Here is a nice picture of our house in the last yard we had at Lost Dutchman.   It was filled with beautiful yellow brittlebush flowers.  The humans might have been a little allergic to them.

And here is a beautiful picture from the trail with globemallow, brittlebush, and chuparosa all three.  Early March is a perfect time to see desert wildflowers.

Now here's an interesting plant for you.  This is the desert hackberry with green berries above and getting nice and ripe below.  I think if you eat them you might hack them up and that's how they got their name.  The most interesting part is that when we looked them up it says that they are from the same family as the goat head thistle, also called puncture vine.  It seems strange that a big berry bush and a ground creeper could be cousins.

And this is another strange plant that was new to us.  It is called broom-rape and it is a parasite plant.  It is purple with no green parts because it has no chlorophyll.  It's kind of like a desert mushroom.

This is a Harris Hawk that mom and dad saw on the trail.  It was standing sentry on a saguaro just like the Harris Hawks they saw at the raptor show last year in Tucson.

One of our last evenings at the park a fast-moving storm came through the area.  It rained and you could see it coming out of the clouds, but it never quite hit the ground.  That is called virga.

 I'll see you soon with some really Happy Trails!

Sunday, March 22, 2015

"Let's just go to that rock"

Each time we have been at Lost Dutchman Superstition Search and Rescue has had a chance to exercise their helicopter by retrieving hikers from the Siphon Draw/Flatiron Trail.  The evening of March 10th they made at least four trips up the mountain, bringing back several people each time.

The rescue staging area is in the park, giving us a front-row seat to the action.

To quote from their website:

Siphon Draw Trail: 1.6 miles one way. A very scenic hike, this trail winds up into Siphon Draw Canyon. It is possible to continue hiking to the Flatiron (2.5 miles one way), although it is not a designated, maintained trail all the way. It's advised that only experienced hikers in good shape attempt to hike to the top, as the climb is steep and difficult to follow. Allow at least five hours to the Flatiron and back.

Here's a map of the trail.   See all of those little lines close together?  That means steep.  

Below is a picture of the area.  The helicopter was flying back into the canyon between the rocks: that is "Siphon Draw".  Flatiron is the promontory you can see in the back behind the draw.

We figured that we could get at least a ways up the mountain for some exercise.  Tom chose a cone-shaped rock to be our goal (circled below).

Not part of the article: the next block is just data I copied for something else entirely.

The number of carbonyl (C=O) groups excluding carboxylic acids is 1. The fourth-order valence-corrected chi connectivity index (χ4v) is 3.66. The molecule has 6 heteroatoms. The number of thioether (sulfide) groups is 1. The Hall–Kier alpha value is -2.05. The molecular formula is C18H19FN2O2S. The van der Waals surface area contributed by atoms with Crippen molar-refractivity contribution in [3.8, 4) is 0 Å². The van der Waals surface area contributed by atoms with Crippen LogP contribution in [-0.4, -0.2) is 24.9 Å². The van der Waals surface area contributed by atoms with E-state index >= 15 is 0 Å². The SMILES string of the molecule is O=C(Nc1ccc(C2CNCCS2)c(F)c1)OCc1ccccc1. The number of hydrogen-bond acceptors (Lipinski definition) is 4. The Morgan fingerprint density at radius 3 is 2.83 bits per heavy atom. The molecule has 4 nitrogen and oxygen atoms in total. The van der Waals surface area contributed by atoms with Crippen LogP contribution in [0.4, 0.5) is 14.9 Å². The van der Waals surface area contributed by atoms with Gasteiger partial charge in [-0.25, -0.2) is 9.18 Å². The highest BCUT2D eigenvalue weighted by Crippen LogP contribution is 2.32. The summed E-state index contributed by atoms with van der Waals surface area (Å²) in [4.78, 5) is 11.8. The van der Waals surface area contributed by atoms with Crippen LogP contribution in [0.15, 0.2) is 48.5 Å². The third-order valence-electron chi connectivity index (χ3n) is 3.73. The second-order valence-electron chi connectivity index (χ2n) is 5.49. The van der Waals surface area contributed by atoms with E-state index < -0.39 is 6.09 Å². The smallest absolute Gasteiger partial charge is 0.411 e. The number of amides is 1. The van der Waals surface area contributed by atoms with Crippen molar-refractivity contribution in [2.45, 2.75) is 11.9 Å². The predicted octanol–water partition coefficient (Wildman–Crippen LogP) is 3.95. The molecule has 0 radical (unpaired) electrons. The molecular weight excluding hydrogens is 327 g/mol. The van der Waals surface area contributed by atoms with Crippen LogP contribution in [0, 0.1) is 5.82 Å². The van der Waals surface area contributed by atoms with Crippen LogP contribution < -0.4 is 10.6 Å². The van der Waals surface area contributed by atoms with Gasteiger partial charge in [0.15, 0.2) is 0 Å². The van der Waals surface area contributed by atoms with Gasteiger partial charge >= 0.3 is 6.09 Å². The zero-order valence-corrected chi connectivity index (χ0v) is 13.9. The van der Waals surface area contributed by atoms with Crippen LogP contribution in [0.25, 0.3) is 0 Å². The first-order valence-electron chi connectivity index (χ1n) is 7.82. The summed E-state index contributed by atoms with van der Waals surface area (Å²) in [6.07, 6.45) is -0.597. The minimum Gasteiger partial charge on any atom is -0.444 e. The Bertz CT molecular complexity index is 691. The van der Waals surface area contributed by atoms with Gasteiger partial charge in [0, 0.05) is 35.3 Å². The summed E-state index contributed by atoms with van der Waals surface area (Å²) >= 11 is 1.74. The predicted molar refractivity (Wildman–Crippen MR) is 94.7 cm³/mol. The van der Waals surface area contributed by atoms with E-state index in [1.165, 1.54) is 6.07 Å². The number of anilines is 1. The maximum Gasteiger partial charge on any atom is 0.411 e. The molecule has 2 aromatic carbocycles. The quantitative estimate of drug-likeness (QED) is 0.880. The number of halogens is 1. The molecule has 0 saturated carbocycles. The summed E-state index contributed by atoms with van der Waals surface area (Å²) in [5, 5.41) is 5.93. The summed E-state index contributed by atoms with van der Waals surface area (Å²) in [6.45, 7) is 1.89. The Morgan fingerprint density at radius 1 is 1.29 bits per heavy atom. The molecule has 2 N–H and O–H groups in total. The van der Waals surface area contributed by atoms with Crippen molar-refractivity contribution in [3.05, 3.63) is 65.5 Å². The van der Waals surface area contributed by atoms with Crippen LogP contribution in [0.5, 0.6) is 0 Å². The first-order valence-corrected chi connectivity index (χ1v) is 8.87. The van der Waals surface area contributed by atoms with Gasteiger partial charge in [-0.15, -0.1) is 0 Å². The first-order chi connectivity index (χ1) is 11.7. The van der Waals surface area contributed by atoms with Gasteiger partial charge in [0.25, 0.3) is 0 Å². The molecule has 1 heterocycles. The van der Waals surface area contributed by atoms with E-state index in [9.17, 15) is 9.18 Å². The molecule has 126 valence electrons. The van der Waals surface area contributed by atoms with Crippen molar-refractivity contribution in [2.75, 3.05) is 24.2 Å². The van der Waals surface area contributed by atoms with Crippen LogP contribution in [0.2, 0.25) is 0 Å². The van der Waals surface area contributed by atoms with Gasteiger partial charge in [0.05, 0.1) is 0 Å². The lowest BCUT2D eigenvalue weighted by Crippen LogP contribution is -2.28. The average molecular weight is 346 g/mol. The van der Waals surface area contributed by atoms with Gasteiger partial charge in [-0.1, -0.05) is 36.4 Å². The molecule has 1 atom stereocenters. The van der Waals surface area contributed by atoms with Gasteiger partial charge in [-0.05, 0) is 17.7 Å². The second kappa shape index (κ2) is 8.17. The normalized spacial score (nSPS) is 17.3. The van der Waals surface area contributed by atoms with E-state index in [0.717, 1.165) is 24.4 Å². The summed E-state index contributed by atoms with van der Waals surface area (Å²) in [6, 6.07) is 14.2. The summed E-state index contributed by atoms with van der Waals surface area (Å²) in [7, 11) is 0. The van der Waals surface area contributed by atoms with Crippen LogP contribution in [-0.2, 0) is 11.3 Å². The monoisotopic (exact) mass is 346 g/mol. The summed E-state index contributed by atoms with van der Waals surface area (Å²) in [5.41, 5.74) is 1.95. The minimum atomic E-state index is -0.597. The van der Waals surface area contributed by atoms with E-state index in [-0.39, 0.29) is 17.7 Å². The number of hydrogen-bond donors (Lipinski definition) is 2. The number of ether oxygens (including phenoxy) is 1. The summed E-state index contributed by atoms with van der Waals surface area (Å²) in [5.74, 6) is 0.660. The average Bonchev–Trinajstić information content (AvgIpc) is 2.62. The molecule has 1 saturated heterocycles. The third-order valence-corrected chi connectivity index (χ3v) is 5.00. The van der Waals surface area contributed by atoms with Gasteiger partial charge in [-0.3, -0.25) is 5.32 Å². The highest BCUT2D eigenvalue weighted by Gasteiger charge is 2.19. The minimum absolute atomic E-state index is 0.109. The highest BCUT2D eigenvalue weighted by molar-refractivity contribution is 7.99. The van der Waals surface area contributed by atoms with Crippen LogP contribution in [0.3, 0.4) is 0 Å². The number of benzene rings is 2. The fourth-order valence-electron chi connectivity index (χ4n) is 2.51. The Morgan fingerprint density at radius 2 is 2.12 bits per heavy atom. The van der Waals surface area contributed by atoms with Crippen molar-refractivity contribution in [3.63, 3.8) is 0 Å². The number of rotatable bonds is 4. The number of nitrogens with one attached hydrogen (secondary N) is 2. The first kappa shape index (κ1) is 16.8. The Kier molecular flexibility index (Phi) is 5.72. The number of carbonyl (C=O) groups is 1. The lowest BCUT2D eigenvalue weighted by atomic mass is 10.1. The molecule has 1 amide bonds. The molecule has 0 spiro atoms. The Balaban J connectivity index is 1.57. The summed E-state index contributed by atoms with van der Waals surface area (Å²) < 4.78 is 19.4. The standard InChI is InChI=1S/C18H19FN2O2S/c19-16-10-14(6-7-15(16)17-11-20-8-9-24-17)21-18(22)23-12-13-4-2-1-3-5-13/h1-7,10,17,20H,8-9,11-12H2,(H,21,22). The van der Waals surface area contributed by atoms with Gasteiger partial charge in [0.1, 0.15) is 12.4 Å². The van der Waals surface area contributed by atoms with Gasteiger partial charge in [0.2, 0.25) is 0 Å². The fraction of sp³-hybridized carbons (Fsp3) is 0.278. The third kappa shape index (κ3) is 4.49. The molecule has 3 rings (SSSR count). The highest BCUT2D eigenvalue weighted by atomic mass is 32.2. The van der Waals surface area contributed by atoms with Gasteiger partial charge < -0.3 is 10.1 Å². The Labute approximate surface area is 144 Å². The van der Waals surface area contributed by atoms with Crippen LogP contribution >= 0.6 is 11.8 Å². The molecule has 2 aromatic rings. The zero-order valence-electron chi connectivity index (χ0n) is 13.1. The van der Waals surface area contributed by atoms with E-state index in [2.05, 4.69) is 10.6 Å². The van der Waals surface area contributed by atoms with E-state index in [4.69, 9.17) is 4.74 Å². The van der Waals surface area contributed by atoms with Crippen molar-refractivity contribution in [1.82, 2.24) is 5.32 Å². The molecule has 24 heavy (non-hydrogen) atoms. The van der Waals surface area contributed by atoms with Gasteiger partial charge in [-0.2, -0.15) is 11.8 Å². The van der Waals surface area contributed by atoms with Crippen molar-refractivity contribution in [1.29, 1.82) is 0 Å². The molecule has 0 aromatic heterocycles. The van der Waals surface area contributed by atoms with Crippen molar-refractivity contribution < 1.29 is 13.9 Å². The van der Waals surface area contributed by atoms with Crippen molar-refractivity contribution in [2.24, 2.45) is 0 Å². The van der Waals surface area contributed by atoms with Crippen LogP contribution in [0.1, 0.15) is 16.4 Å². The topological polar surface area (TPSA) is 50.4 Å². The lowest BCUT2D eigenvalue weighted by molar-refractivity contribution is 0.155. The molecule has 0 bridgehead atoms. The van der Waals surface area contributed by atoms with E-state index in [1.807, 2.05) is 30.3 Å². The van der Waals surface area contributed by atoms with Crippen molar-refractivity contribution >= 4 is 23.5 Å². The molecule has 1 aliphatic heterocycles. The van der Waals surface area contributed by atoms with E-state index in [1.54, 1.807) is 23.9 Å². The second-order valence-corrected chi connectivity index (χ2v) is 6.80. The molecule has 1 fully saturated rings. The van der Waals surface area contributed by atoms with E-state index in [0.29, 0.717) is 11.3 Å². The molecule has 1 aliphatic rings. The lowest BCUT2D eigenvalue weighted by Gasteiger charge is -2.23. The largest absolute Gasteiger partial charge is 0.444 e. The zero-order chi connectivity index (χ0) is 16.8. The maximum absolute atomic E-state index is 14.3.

The morning of the 12th dawned cooler and overcast: a good day for a hike. Traci, who has done a great deal of hiking lately, came over to join us.

Starting the ascent you can see the campground disappearing below.


The start of the wilderness area.  "Abandon hope ye who enter here."

 Not seen at the campground elevation: blister beetles on the brittlebush.

You can see that we are getting closer to "the rock".

Globemallow, also sometimes called "Desert Hollyhock"


Eventually, we even passed it.  It turned out that the trail did not go to the rock, but passed on the north side of it.

We kept going.

Incredible views of the valley.  Note the hiker in the picture above to help give a scale of size and distance.  The rock that was the original goal is the lowest, in the center of the picture.

Massive boulders.

A dry waterfall.

"The Basin" is 1.6 miles in and as far as the regular trail goes.  We went about 1.5 miles and made our stopping place with several other more sane hikers on comfortable boulders overlooking The Basin.  Flatiron is clearly visible in the center of the picture above.  That was close enough for me.

From there we had a view of (mostly) younger and more foolhardy souls tackling the rocks. 

We sat, visited, and enjoyed the view and the flowers.  Brittlebush and chuparosa intertwined all around us.

A beautiful morning.

That was the last hike for my Keen hiking boots though they were almost new. They lack the flexibility I desire for walking on rocks and on descents they were killing my toes.   They went on the Goodwill run we made yesterday (yes we are still getting rid of stuff).  This week I have been doing fine in my Nike walking shoes though I may try out some Merrill boots as Tom seems happy with his.  I love my Keen sandals, but their hiking boots are not a recommended buy as far as I am concerned.